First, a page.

Sunday, March 19, 2017

Rock 'n' Roll Trailblazer Chuck Berry Dead at 90

Rock 'n' roll pioneer Chuck Berry died on Saturday, March 18, in his home outside St. Louis. He was 90.  Berry was one of rock music’s most important architects; his influence is incalculable—resonating in nearly every aspect of popular music. The rock legend's iconic guitar-playing style and peerless storytelling gifts in song are forever etched in the collective minds of music lovers the world over and will no doubt continue to be appreciated centuries from now.

Berry’s seminal tracks from the mid-1950s to the early ‘60s were vital in helping shape rock 'n' roll music. His sound was an exhilarating mixture of blues, R&B and country and western.

Also, Berry was a natural-born showman. He lit up the stage with his innate charm and humor, which were equally matched by his boundless energy and rare talent.

Berry truly embodied the spirit of rock music, and his tremendous impact cannot be underestimated. Every rock band and artist, from superstars to fledgling garage bands, owe a great debt to Chuck Berry, “The Father of Rock ‘n’ Roll.”

"Johnny B. Goode"

"Promised Land"

"Roll Over Beethoven" Live

Sunday, March 5, 2017

Legendary “Funky Drummer” Clyde Stubblefield Dead at 73

Clyde Stubblefield, one of music’s most influential and acclaimed drummers, died on Feb. 18 from kidney failure. He was 73. Stubblefield’s creative drum patterns on James Brown’s seminal grooves provided the foundation for the blossoming funk sound of the mid-1960s through early '70s. And he has not only influenced countless funk musicians but also legions of artists and producers in hip hop.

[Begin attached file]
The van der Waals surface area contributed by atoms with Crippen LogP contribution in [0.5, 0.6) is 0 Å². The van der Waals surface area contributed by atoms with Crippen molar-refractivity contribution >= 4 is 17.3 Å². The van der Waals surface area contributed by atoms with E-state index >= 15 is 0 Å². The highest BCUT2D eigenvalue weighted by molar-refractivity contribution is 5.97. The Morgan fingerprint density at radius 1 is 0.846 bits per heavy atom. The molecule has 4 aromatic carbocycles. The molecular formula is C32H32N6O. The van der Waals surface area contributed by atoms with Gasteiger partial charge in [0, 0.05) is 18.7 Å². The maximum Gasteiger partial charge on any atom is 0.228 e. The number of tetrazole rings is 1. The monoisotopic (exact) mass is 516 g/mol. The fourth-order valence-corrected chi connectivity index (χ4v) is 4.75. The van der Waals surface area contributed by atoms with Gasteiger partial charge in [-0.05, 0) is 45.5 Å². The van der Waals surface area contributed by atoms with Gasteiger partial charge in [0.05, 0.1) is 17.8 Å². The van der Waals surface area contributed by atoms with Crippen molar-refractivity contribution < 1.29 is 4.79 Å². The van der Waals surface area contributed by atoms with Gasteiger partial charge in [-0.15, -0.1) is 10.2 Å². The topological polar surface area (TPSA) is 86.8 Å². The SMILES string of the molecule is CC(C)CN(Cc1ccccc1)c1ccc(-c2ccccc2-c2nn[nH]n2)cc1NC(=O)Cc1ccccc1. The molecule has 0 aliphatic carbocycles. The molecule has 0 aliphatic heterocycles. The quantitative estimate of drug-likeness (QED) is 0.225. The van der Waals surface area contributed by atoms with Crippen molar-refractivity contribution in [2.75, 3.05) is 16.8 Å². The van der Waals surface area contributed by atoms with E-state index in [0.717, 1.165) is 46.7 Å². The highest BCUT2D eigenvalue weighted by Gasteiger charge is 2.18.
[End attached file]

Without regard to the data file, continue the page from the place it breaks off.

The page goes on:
Stubblefield was a member of Brown’s band from 1965 to 1971. And during his tenure with the Godfather, he played on funk classics such as “Cold Sweat,” “I Got the Feelin’” “Say It Loud – I’m Black and I’m Proud,” “Mother Popcorn,” and “Ain’t It Funky Now.” And he was featured on Brown’s Cold Sweat and Sex Machine albums.  Stubblefield also brought his powerful drumming talents to Brown’s legendary concerts.

Additionally, Stubblefield held the distinction of being one of the most sampled drummers in hip-hop history. His iconic drum break on Brown’s 1970 single “Funky Drummer” has been sampled on more than 1,000 songs. Some of the notable artists who have sampled the drum break for their tracks include Public Enemy, Run D.M.C., LL Cool J, Nas, Mos Def, the Beastie Boys, Dr. Dre and Boogie Down Productions.

Upon hearing the news of Stubblefield’s death, Roots drummer Questlove wrote, “The Funky Funkiest Drummer of all Time. Clyde Stubblefield thank you for everything you’ve taught me. The spirit of the greatest grace note left hand snare drummer will live on thru all of us.”

Stubblefield's impact still resonates strongly today in funk, hip hop, R&B, breakbeat and many other music genres. Rest in peace funky drummer.

"Cold Sweat"

"Funky Drummer"